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I am a software developer working for one of the top technology
firms. Although I get tons of opportunity to do innovative work,
each project that I get involved with quickly reduces in status to
being just an idea. We implement a system around that idea and call
the project done. We do patent such ideas which gives me a kick.
However, it does not allow me to build on it and publish a paper out
of it. I attribute most of this to my lack of research experience,
or lack of doing a PhD.
I did my Masters in CS from a top university. However, I did not get
an opportunity to pursue PhD from a university of my choice. So I
joined industry to gain experience in building technologies. The
best part of my job I feel is mathematical modeling. But the very
nature of the software industry doesn't allow me to do more of this.
I'm also an international worker, and so green-card considerations
and a fat paycheck are important for me. However, I continue to feel
frustrated by not being able to do research. Sometimes, I feel that
I cannot handle research and should perhaps go for an MBA instead
(herd mentality). MBA does attract me because of the lifestyle it
may lead me to. But I'm sceptical. Another reason why an MBA doesn't
attract me is that I can't find anyone with an MBA who has impressed
me, or whom I could consider making my idol. In academia, on the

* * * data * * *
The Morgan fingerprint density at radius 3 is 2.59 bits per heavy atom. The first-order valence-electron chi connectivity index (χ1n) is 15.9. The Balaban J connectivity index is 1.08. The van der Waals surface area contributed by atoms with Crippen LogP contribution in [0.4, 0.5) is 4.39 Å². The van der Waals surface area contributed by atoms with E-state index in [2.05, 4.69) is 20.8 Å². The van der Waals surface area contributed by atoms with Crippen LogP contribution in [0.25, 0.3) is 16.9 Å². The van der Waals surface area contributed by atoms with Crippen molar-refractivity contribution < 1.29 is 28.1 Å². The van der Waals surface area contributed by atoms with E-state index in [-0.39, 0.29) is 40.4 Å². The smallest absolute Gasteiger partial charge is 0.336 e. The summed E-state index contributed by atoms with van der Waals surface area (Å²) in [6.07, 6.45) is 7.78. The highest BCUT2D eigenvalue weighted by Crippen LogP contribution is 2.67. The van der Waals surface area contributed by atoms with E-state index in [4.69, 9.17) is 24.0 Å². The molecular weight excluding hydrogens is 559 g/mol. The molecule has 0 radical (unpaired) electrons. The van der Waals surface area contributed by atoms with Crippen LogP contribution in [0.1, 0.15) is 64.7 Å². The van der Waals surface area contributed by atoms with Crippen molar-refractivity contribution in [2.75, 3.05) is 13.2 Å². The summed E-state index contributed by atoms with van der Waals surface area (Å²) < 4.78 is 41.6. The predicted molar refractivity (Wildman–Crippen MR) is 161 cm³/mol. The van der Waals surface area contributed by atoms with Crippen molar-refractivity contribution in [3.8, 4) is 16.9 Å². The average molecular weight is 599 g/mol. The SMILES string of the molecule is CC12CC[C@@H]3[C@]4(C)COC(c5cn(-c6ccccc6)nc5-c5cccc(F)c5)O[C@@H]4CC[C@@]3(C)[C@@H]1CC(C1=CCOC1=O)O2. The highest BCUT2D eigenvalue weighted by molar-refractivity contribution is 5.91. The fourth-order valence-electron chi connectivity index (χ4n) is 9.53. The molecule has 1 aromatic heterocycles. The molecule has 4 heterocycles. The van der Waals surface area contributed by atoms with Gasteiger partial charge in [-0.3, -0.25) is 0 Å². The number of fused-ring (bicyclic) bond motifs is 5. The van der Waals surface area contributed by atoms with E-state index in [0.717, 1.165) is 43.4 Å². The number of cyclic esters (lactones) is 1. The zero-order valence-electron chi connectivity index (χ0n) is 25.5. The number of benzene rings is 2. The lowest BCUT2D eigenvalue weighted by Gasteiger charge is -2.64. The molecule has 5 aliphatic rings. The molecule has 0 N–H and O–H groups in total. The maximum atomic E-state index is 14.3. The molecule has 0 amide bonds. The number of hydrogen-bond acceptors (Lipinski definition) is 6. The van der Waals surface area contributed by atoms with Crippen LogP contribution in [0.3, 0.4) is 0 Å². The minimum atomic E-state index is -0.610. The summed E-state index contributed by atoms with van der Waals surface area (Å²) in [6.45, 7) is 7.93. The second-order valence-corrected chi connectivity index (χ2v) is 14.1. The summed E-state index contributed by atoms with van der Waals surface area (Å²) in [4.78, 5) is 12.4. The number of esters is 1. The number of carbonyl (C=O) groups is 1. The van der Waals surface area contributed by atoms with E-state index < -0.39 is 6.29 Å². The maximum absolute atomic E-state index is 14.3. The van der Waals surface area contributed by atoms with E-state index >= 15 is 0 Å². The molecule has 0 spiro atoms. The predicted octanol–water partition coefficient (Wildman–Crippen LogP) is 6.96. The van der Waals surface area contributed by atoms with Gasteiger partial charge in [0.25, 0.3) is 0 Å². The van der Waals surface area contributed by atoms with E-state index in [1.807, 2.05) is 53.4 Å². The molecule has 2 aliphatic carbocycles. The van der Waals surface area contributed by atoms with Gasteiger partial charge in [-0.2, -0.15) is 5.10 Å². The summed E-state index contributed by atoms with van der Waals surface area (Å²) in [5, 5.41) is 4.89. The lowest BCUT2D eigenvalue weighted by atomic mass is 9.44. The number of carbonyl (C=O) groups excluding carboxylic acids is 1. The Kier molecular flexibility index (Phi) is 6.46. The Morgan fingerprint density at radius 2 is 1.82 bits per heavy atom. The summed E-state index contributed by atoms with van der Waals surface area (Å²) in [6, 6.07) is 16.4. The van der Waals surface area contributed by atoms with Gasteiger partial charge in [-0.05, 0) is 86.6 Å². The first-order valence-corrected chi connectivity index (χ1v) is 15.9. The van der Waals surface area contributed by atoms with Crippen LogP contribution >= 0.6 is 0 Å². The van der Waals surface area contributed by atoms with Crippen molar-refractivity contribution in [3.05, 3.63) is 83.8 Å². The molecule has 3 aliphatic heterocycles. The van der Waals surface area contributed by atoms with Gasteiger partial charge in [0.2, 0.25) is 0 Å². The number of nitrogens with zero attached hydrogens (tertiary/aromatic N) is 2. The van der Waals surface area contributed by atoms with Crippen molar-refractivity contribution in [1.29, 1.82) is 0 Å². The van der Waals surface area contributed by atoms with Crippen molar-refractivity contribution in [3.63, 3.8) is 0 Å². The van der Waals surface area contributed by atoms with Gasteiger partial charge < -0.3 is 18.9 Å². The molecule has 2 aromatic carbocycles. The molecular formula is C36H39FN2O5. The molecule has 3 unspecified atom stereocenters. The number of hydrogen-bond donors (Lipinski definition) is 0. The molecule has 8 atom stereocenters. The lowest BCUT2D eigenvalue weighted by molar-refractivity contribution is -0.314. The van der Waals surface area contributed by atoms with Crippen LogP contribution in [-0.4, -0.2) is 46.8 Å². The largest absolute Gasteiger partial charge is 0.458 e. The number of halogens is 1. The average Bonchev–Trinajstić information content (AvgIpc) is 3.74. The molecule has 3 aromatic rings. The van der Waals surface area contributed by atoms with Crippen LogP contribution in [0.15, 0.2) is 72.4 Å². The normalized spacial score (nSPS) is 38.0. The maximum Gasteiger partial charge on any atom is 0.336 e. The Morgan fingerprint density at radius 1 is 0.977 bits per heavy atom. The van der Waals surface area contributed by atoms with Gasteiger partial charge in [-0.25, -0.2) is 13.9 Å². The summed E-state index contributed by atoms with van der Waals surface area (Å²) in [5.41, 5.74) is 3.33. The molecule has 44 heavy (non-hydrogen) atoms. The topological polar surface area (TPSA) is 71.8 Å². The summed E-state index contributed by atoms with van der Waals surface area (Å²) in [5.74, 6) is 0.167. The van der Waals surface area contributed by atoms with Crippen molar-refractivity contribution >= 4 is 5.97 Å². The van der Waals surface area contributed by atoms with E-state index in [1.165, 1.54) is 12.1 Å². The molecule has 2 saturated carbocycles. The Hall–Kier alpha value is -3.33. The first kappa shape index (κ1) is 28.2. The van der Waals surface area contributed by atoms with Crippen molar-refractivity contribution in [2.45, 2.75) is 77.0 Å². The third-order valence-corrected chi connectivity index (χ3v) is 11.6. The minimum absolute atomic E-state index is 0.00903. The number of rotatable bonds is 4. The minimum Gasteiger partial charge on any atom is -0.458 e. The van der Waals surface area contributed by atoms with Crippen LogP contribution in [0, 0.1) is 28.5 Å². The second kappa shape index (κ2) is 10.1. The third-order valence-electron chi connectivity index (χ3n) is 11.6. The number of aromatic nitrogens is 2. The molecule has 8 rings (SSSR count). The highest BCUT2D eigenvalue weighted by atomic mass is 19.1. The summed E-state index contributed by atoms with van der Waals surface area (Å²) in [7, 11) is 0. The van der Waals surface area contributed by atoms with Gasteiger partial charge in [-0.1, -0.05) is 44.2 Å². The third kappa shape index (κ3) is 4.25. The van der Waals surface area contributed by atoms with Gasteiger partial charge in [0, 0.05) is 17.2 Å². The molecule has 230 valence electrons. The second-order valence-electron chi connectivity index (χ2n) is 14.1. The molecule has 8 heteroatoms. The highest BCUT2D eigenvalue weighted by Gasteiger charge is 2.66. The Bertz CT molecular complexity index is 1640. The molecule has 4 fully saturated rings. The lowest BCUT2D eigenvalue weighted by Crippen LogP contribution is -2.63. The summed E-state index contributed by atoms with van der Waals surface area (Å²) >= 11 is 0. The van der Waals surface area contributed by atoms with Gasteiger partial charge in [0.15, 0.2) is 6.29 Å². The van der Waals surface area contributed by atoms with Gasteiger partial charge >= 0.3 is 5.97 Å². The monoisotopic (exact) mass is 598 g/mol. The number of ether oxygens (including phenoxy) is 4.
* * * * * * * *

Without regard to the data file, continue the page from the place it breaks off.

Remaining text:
other hand, there are tons of people who I would want to be like.
My current plan is to get into a part-time Maths MS program and try
to gain some research experience that way. It would be ideal to find
a research area that matches the actual work I do. Do you think it
is practical to do research while working full-time in a software
company ? If yes, do you think your answer will change if the
research area were completely different from my daytime work (say
computational biology) ?
I would really appreciate your response.
-- Gaurav Malhotra, April 22, 2009
Sorry for the late response... "Is it practical to do research while working full-time in a software company?" I don't think so. Private sector work is demanding and often involves long hours. Wallace Stevens was able to work as an insurance executive and write poetry, but those were different times and he worked in a government-regulated industry. Someone with an undemanding job in government could probably do significant work on the side.
-- Philip Greenspun, October 31, 2009